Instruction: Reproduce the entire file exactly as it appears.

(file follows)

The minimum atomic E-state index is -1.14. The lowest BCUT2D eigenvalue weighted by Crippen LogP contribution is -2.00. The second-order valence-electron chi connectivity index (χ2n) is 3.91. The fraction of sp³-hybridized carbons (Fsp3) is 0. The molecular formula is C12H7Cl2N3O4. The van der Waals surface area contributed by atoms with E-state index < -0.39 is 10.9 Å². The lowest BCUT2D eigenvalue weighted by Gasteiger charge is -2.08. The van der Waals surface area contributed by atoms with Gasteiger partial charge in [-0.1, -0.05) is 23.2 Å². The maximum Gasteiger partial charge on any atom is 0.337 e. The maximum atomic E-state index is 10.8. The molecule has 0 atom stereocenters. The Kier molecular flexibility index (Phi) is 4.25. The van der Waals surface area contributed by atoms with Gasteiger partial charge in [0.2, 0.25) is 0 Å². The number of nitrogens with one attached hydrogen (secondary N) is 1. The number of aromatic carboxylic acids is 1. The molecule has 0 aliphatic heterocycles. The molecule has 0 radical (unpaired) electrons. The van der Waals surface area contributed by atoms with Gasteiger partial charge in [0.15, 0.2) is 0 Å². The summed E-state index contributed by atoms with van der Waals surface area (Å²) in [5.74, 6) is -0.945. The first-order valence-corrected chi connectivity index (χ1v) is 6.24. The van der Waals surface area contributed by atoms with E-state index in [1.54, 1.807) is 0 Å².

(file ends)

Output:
The minimum atomic E-state index is -1.14. The lowest BCUT2D eigenvalue weighted by Crippen LogP contribution is -2.00. The second-order valence-electron chi connectivity index (χ2n) is 3.91. The fraction of sp³-hybridized carbons (Fsp3) is 0. The molecular formula is C12H7Cl2N3O4. The van der Waals surface area contributed by atoms with E-state index < -0.39 is 10.9 Å². The lowest BCUT2D eigenvalue weighted by Gasteiger charge is -2.08. The van der Waals surface area contributed by atoms with Gasteiger partial charge in [-0.1, -0.05) is 23.2 Å². The maximum Gasteiger partial charge on any atom is 0.337 e. The maximum atomic E-state index is 10.8. The molecule has 0 atom stereocenters. The Kier molecular flexibility index (Phi) is 4.25. The van der Waals surface area contributed by atoms with Gasteiger partial charge in [0.2, 0.25) is 0 Å². The number of nitrogens with one attached hydrogen (secondary N) is 1. The number of aromatic carboxylic acids is 1. The molecule has 0 aliphatic heterocycles. The molecule has 0 radical (unpaired) electrons. The van der Waals surface area contributed by atoms with Gasteiger partial charge in [0.15, 0.2) is 0 Å². The summed E-state index contributed by atoms with van der Waals surface area (Å²) in [5.74, 6) is -0.945. The first-order valence-corrected chi connectivity index (χ1v) is 6.24. The van der Waals surface area contributed by atoms with E-state index in [1.54, 1.807) is 0 Å².